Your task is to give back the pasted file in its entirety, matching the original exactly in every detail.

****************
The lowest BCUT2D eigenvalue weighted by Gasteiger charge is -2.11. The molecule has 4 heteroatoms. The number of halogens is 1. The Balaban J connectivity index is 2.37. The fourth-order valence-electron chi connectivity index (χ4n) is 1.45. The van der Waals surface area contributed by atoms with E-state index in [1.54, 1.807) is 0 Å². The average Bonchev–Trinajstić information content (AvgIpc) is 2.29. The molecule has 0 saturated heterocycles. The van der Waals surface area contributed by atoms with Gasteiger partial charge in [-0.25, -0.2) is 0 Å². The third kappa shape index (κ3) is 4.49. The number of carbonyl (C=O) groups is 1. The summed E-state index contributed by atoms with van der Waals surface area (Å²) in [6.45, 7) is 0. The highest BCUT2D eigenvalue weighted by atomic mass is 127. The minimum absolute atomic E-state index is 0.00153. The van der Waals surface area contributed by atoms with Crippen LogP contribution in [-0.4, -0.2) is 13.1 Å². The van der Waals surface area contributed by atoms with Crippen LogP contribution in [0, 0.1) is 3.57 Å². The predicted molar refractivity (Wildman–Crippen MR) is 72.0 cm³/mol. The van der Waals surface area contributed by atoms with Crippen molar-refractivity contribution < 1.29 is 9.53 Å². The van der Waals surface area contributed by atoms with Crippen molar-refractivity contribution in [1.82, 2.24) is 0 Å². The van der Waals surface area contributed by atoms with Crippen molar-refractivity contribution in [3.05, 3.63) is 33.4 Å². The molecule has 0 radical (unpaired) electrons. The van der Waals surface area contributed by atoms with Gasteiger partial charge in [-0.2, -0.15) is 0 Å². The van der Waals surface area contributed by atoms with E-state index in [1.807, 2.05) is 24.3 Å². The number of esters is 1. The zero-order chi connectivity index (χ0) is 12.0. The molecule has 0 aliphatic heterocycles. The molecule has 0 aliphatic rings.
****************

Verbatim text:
The lowest BCUT2D eigenvalue weighted by Gasteiger charge is -2.11. The molecule has 4 heteroatoms. The number of halogens is 1. The Balaban J connectivity index is 2.37. The fourth-order valence-electron chi connectivity index (χ4n) is 1.45. The van der Waals surface area contributed by atoms with E-state index in [1.54, 1.807) is 0 Å². The average Bonchev–Trinajstić information content (AvgIpc) is 2.29. The molecule has 0 saturated heterocycles. The van der Waals surface area contributed by atoms with Gasteiger partial charge in [-0.25, -0.2) is 0 Å². The third kappa shape index (κ3) is 4.49. The number of carbonyl (C=O) groups is 1. The summed E-state index contributed by atoms with van der Waals surface area (Å²) in [6.45, 7) is 0. The highest BCUT2D eigenvalue weighted by atomic mass is 127. The minimum absolute atomic E-state index is 0.00153. The van der Waals surface area contributed by atoms with Crippen LogP contribution in [-0.4, -0.2) is 13.1 Å². The van der Waals surface area contributed by atoms with Crippen LogP contribution in [0, 0.1) is 3.57 Å². The predicted molar refractivity (Wildman–Crippen MR) is 72.0 cm³/mol. The van der Waals surface area contributed by atoms with Crippen molar-refractivity contribution < 1.29 is 9.53 Å². The van der Waals surface area contributed by atoms with Crippen molar-refractivity contribution in [1.82, 2.24) is 0 Å². The van der Waals surface area contributed by atoms with Crippen molar-refractivity contribution in [3.05, 3.63) is 33.4 Å². The molecule has 0 radical (unpaired) electrons. The van der Waals surface area contributed by atoms with Gasteiger partial charge in [-0.2, -0.15) is 0 Å². The van der Waals surface area contributed by atoms with E-state index in [1.807, 2.05) is 24.3 Å². The number of esters is 1. The zero-order chi connectivity index (χ0) is 12.0. The molecule has 0 aliphatic heterocycles. The molecule has 0 aliphatic rings.